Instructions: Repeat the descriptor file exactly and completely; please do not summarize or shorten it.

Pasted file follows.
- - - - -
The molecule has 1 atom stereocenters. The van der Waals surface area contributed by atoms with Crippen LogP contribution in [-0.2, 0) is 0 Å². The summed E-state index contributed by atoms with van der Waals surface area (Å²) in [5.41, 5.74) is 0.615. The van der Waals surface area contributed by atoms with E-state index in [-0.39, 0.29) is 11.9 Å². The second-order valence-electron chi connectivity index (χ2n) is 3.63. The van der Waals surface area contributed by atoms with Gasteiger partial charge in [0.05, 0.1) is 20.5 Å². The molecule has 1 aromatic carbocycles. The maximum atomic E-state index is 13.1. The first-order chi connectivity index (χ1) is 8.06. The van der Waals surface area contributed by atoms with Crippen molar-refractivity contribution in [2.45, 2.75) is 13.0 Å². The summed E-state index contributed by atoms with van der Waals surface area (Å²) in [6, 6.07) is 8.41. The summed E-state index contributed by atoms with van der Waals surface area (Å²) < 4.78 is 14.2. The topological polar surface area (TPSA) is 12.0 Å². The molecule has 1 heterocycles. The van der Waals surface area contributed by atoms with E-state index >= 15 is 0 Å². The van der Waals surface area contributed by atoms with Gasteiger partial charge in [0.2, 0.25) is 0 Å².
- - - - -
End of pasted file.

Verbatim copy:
The molecule has 1 atom stereocenters. The van der Waals surface area contributed by atoms with Crippen LogP contribution in [-0.2, 0) is 0 Å². The summed E-state index contributed by atoms with van der Waals surface area (Å²) in [5.41, 5.74) is 0.615. The van der Waals surface area contributed by atoms with E-state index in [-0.39, 0.29) is 11.9 Å². The second-order valence-electron chi connectivity index (χ2n) is 3.63. The van der Waals surface area contributed by atoms with Gasteiger partial charge in [0.05, 0.1) is 20.5 Å². The molecule has 1 aromatic carbocycles. The maximum atomic E-state index is 13.1. The first-order chi connectivity index (χ1) is 8.06. The van der Waals surface area contributed by atoms with Crippen molar-refractivity contribution in [2.45, 2.75) is 13.0 Å². The summed E-state index contributed by atoms with van der Waals surface area (Å²) in [6, 6.07) is 8.41. The summed E-state index contributed by atoms with van der Waals surface area (Å²) < 4.78 is 14.2. The topological polar surface area (TPSA) is 12.0 Å². The molecule has 1 heterocycles. The van der Waals surface area contributed by atoms with E-state index >= 15 is 0 Å². The van der Waals surface area contributed by atoms with Gasteiger partial charge in [0.2, 0.25) is 0 Å².